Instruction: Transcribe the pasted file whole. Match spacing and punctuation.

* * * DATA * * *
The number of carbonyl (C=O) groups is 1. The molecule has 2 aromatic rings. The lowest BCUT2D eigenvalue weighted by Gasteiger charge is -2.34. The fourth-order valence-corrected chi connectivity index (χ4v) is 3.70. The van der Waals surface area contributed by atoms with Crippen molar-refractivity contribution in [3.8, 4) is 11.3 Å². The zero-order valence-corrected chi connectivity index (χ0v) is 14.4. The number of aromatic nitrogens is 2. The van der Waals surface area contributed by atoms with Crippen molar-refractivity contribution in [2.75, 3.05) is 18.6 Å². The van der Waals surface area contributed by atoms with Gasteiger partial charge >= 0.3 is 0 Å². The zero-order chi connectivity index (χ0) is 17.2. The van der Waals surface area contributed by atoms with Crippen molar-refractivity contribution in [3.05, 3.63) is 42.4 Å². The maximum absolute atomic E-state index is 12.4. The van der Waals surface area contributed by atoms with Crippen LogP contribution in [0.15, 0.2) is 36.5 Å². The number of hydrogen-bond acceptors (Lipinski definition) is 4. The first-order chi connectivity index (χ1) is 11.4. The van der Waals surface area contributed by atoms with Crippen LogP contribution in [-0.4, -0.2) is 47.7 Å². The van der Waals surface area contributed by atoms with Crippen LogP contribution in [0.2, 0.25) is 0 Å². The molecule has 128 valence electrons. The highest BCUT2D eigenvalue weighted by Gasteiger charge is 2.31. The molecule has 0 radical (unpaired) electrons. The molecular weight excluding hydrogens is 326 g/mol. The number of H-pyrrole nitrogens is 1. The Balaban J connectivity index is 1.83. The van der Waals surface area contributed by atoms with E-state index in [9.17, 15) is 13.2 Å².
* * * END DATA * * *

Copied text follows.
The number of carbonyl (C=O) groups is 1. The molecule has 2 aromatic rings. The lowest BCUT2D eigenvalue weighted by Gasteiger charge is -2.34. The fourth-order valence-corrected chi connectivity index (χ4v) is 3.70. The van der Waals surface area contributed by atoms with Crippen molar-refractivity contribution in [3.8, 4) is 11.3 Å². The zero-order valence-corrected chi connectivity index (χ0v) is 14.4. The number of aromatic nitrogens is 2. The van der Waals surface area contributed by atoms with Crippen molar-refractivity contribution in [2.75, 3.05) is 18.6 Å². The van der Waals surface area contributed by atoms with Gasteiger partial charge >= 0.3 is 0 Å². The zero-order chi connectivity index (χ0) is 17.2. The van der Waals surface area contributed by atoms with Crippen molar-refractivity contribution in [3.05, 3.63) is 42.4 Å². The maximum absolute atomic E-state index is 12.4. The van der Waals surface area contributed by atoms with Crippen LogP contribution in [0.15, 0.2) is 36.5 Å². The number of hydrogen-bond acceptors (Lipinski definition) is 4. The first-order chi connectivity index (χ1) is 11.4. The van der Waals surface area contributed by atoms with Crippen LogP contribution in [-0.4, -0.2) is 47.7 Å². The van der Waals surface area contributed by atoms with Crippen LogP contribution in [0.2, 0.25) is 0 Å². The molecule has 128 valence electrons. The highest BCUT2D eigenvalue weighted by Gasteiger charge is 2.31. The molecule has 0 radical (unpaired) electrons. The molecular weight excluding hydrogens is 326 g/mol. The number of H-pyrrole nitrogens is 1. The Balaban J connectivity index is 1.83. The van der Waals surface area contributed by atoms with E-state index in [9.17, 15) is 13.2 Å².